Some of my favourite Boss Pedals

The Boss compact pedal - such a great design and deservedly still on top. The effects giant has helped shape the sound of generations. Of course, we now live in a time where new effects brands with hot ideas start every week (day?) - but still, I get giddy when I play a Boss pedal.

It could be the nostalgia, where Boss pedals bring me back to my teens, where I played an Ibanez ST300 through a Boss OS-2 into an enormous Yamaha solid state amp. But I think it's more, a lot of Boss' designs are just extremely good, and half of my pedalboard, even now, is still Boss pedals.

So, these are my favourites:


The PS-2 Pitch Shifter and Delay

Boss PS-2 Pitch Shifter / Delay


This is a gritty machine of wonderful noises. It creates its polyphonic pitch shifting by very rapidly modulating a delay chip (it's like repeatedly turning the delay time knob on your analog delay pedal in a very precise and wickedly fast way). The feedback knob allows you to let the pitch shifting cascade. Since the amount of pitch shift is not quantised, you're not limited to sounding in tune, and you can create some great chorus sounds.

The delay is a basic, good sounding digital delay. The cool thing is that it has separate delay lines for each of its three speed ranges, and keeps its content in the delay chip when you switch speeds (as long as your feedback is up high enough). This means that you can play or loop something, and then switch the delay speed range for a faux-granular sound. Very cool. The PS-3 is great as well, losing some of the grit but adding reverse delay and double pitch shifting.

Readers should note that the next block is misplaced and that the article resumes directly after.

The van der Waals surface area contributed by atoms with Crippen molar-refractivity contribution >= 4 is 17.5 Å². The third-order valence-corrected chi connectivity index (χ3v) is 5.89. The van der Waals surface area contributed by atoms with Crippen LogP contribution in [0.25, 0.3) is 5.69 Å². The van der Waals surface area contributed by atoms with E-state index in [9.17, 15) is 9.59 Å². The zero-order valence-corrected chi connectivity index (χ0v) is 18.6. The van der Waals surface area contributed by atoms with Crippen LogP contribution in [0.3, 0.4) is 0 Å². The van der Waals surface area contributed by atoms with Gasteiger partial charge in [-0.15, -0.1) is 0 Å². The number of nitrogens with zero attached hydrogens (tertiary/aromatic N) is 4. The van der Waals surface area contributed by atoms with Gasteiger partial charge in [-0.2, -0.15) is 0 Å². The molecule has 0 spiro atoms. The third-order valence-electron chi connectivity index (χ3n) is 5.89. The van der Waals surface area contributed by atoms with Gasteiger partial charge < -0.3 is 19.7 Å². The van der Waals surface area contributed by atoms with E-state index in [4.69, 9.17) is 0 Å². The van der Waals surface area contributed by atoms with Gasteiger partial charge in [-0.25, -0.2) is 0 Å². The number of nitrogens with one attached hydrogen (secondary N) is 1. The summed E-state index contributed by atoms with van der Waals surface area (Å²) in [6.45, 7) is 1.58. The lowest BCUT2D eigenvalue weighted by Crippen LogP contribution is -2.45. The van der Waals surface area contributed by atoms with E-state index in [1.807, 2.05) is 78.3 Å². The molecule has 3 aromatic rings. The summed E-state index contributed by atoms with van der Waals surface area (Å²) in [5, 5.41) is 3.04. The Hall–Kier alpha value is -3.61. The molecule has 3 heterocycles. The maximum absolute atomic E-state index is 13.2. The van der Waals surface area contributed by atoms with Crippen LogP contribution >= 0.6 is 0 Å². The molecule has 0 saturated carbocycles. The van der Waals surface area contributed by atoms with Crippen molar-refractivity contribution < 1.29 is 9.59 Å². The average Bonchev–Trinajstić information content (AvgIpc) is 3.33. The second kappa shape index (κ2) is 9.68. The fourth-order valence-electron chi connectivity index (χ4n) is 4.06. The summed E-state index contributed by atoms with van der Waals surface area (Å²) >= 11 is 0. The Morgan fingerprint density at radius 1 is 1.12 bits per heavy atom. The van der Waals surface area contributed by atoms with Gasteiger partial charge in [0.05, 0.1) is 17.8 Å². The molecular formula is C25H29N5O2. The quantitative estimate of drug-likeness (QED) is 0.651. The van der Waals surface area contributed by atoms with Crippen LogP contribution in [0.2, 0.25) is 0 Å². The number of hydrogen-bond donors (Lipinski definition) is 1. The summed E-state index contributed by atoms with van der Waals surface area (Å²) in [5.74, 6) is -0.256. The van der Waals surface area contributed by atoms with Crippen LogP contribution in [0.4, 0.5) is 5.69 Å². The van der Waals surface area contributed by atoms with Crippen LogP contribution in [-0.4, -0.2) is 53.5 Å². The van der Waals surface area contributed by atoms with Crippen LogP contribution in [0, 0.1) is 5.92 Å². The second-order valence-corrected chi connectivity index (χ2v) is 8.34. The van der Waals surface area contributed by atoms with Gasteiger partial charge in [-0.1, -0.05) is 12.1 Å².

The MO-2 Multi Overtone

Boss MO-2 Multi Overtone

Another pitch-shiftery pedal. The MO-2 mainly seems to be an organ sound generator,  but it can do a lot more. The lower harmonics setting adds a nice thickness to the mids, good to make a solo stand out. The upper harmonics setting will get you a great octave-up Radiohead sound.

The coolest thing, however, happens when you plug a dummy jack in the stereo out. Now, the chorus / detune function becomes a pitch vibrato, like in a VB-2. Together with the pitch shifting, this gives you a great synthy vibrato sound.

Radiohead in a box, really.


The PQ-4 Parametric Overdrive

Boss PQ-4 Parametric Equalizer
So, this is one is rare and really expensive on the used market. It's known for being the only time Boss ever used the number 4 on a pedal. It's a four band parametric equalizer, with bass, low mids, high mids (treble really) and high (presence, really). With both mid controls, you can set the frequency where the level knob will be most effective. This allows you to dial in your mids much more precisely than with a 7 band slider EQ. As far as I can tell, there's also a lot more gain on tap than in the GE-7.
And that is where the cool stuff happens: EQ pedals always seem a bit boring, but this has so much gain, that it can really pummel your amp. It's an excellent boost pedal, that you can really tune to your guitar and amp. I like to use it as a strong mids boost for leads, or I dial the bass, low mids and overall gain up - this takes my tube amp into fuzz (power amp fuzz!) terrain. Of course, you can also use it to match output levels of different guitars, to create strongly effected sounds or to slot your signal right into the mix. To me, it seems both more powerful and easier to use than a GE-7, which is why I like it a lot